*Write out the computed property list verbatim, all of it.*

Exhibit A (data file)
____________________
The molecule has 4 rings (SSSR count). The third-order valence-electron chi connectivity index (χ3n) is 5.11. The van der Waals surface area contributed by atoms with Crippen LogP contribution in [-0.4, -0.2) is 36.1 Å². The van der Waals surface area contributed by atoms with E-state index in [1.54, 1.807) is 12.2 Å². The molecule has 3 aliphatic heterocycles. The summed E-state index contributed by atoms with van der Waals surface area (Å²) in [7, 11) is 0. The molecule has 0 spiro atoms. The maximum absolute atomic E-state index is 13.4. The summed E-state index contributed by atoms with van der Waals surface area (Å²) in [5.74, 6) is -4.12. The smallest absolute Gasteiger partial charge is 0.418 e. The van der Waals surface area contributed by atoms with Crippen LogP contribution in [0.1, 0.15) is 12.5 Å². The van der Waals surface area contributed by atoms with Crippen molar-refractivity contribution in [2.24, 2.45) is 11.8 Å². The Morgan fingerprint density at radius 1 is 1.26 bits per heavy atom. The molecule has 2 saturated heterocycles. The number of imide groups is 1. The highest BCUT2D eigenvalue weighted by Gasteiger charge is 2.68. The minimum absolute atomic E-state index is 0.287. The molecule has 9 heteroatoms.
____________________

The molecule has 4 rings (SSSR count). The third-order valence-electron chi connectivity index (χ3n) is 5.11. The van der Waals surface area contributed by atoms with Crippen LogP contribution in [-0.4, -0.2) is 36.1 Å². The van der Waals surface area contributed by atoms with E-state index in [1.54, 1.807) is 12.2 Å². The molecule has 3 aliphatic heterocycles. The summed E-state index contributed by atoms with van der Waals surface area (Å²) in [7, 11) is 0. The molecule has 0 spiro atoms. The maximum absolute atomic E-state index is 13.4. The summed E-state index contributed by atoms with van der Waals surface area (Å²) in [5.74, 6) is -4.12. The smallest absolute Gasteiger partial charge is 0.418 e. The van der Waals surface area contributed by atoms with Crippen LogP contribution in [0.1, 0.15) is 12.5 Å². The van der Waals surface area contributed by atoms with Crippen molar-refractivity contribution in [2.24, 2.45) is 11.8 Å². The Morgan fingerprint density at radius 1 is 1.26 bits per heavy atom. The molecule has 2 saturated heterocycles. The number of imide groups is 1. The highest BCUT2D eigenvalue weighted by Gasteiger charge is 2.68. The minimum absolute atomic E-state index is 0.287. The molecule has 9 heteroatoms.